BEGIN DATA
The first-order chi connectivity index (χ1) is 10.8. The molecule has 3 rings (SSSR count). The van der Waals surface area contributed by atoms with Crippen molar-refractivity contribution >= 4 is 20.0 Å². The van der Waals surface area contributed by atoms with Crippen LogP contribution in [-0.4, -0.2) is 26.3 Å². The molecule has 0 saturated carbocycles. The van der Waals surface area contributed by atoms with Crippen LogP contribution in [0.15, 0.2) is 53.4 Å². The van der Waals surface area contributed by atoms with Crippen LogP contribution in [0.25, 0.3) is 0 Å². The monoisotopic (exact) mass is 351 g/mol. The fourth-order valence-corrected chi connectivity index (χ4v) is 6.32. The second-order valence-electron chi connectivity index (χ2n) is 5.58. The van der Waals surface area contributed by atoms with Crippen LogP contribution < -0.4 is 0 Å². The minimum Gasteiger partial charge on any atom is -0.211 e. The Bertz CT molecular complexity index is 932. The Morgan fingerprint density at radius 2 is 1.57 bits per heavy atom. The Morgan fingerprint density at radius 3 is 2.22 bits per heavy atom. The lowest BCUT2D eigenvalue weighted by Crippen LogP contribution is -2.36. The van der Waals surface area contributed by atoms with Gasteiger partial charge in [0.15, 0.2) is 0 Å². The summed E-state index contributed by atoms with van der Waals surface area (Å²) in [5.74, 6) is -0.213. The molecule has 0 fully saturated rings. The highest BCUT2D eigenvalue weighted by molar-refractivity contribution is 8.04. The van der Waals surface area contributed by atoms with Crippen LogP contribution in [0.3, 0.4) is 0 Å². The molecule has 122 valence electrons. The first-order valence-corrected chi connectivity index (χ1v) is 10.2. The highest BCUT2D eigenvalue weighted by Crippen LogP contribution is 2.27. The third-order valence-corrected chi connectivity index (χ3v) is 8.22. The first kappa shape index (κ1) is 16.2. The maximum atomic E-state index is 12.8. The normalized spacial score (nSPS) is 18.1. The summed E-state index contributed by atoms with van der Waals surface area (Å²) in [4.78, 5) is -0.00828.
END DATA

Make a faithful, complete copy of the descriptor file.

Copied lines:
The first-order chi connectivity index (χ1) is 10.8. The molecule has 3 rings (SSSR count). The van der Waals surface area contributed by atoms with Crippen molar-refractivity contribution >= 4 is 20.0 Å². The van der Waals surface area contributed by atoms with Crippen LogP contribution in [-0.4, -0.2) is 26.3 Å². The molecule has 0 saturated carbocycles. The van der Waals surface area contributed by atoms with Crippen LogP contribution in [0.15, 0.2) is 53.4 Å². The van der Waals surface area contributed by atoms with Crippen LogP contribution in [0.25, 0.3) is 0 Å². The monoisotopic (exact) mass is 351 g/mol. The fourth-order valence-corrected chi connectivity index (χ4v) is 6.32. The second-order valence-electron chi connectivity index (χ2n) is 5.58. The van der Waals surface area contributed by atoms with Crippen LogP contribution < -0.4 is 0 Å². The minimum Gasteiger partial charge on any atom is -0.211 e. The Bertz CT molecular complexity index is 932. The Morgan fingerprint density at radius 2 is 1.57 bits per heavy atom. The Morgan fingerprint density at radius 3 is 2.22 bits per heavy atom. The lowest BCUT2D eigenvalue weighted by Crippen LogP contribution is -2.36. The van der Waals surface area contributed by atoms with Gasteiger partial charge in [0.15, 0.2) is 0 Å². The summed E-state index contributed by atoms with van der Waals surface area (Å²) in [5.74, 6) is -0.213. The molecule has 0 fully saturated rings. The highest BCUT2D eigenvalue weighted by molar-refractivity contribution is 8.04. The van der Waals surface area contributed by atoms with Crippen LogP contribution in [0.3, 0.4) is 0 Å². The molecule has 122 valence electrons. The first-order valence-corrected chi connectivity index (χ1v) is 10.2. The highest BCUT2D eigenvalue weighted by Crippen LogP contribution is 2.27. The third-order valence-corrected chi connectivity index (χ3v) is 8.22. The first kappa shape index (κ1) is 16.2. The maximum atomic E-state index is 12.8. The normalized spacial score (nSPS) is 18.1. The summed E-state index contributed by atoms with van der Waals surface area (Å²) in [4.78, 5) is -0.00828.